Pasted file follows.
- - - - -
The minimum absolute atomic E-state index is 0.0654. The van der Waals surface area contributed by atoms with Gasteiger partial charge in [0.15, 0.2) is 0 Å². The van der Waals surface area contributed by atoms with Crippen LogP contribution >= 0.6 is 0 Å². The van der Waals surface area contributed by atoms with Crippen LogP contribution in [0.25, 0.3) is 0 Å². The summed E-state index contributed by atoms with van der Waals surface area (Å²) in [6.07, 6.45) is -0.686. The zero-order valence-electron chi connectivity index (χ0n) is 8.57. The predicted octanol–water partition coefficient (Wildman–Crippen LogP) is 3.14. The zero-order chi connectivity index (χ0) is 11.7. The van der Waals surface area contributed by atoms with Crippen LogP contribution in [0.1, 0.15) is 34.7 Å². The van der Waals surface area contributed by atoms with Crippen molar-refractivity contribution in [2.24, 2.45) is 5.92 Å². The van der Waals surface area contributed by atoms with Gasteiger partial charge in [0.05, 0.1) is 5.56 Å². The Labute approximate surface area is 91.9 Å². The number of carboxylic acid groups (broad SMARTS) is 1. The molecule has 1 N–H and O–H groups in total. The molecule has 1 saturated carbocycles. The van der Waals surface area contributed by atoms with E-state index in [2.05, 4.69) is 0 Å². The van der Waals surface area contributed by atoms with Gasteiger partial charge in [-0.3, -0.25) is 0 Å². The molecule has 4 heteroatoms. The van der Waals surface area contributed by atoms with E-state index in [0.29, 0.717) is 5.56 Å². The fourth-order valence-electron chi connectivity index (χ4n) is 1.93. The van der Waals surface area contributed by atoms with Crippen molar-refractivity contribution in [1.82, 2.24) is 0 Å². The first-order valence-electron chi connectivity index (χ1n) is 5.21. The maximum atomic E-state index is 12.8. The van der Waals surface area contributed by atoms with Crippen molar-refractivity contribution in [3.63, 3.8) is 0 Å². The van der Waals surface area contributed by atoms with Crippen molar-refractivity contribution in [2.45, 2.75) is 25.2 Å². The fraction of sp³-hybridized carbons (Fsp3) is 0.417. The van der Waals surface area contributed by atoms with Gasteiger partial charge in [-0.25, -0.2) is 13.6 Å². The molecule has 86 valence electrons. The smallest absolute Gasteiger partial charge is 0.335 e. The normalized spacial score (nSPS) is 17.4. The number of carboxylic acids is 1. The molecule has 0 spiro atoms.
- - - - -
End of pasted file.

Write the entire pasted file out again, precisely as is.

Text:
The minimum absolute atomic E-state index is 0.0654. The van der Waals surface area contributed by atoms with Gasteiger partial charge in [0.15, 0.2) is 0 Å². The van der Waals surface area contributed by atoms with Crippen LogP contribution >= 0.6 is 0 Å². The van der Waals surface area contributed by atoms with Crippen LogP contribution in [0.25, 0.3) is 0 Å². The summed E-state index contributed by atoms with van der Waals surface area (Å²) in [6.07, 6.45) is -0.686. The zero-order valence-electron chi connectivity index (χ0n) is 8.57. The predicted octanol–water partition coefficient (Wildman–Crippen LogP) is 3.14. The zero-order chi connectivity index (χ0) is 11.7. The van der Waals surface area contributed by atoms with Crippen LogP contribution in [0.1, 0.15) is 34.7 Å². The van der Waals surface area contributed by atoms with Crippen molar-refractivity contribution in [2.24, 2.45) is 5.92 Å². The van der Waals surface area contributed by atoms with Gasteiger partial charge in [0.05, 0.1) is 5.56 Å². The Labute approximate surface area is 91.9 Å². The number of carboxylic acid groups (broad SMARTS) is 1. The molecule has 1 N–H and O–H groups in total. The molecule has 1 saturated carbocycles. The van der Waals surface area contributed by atoms with E-state index in [2.05, 4.69) is 0 Å². The van der Waals surface area contributed by atoms with Gasteiger partial charge in [-0.3, -0.25) is 0 Å². The molecule has 4 heteroatoms. The van der Waals surface area contributed by atoms with E-state index in [0.29, 0.717) is 5.56 Å². The fourth-order valence-electron chi connectivity index (χ4n) is 1.93. The van der Waals surface area contributed by atoms with Crippen molar-refractivity contribution in [1.82, 2.24) is 0 Å². The first-order valence-electron chi connectivity index (χ1n) is 5.21. The maximum atomic E-state index is 12.8. The van der Waals surface area contributed by atoms with Crippen molar-refractivity contribution in [3.63, 3.8) is 0 Å². The van der Waals surface area contributed by atoms with Crippen molar-refractivity contribution in [2.45, 2.75) is 25.2 Å². The fraction of sp³-hybridized carbons (Fsp3) is 0.417. The van der Waals surface area contributed by atoms with Gasteiger partial charge in [-0.25, -0.2) is 13.6 Å². The molecule has 86 valence electrons. The smallest absolute Gasteiger partial charge is 0.335 e. The normalized spacial score (nSPS) is 17.4. The number of carboxylic acids is 1. The molecule has 0 spiro atoms.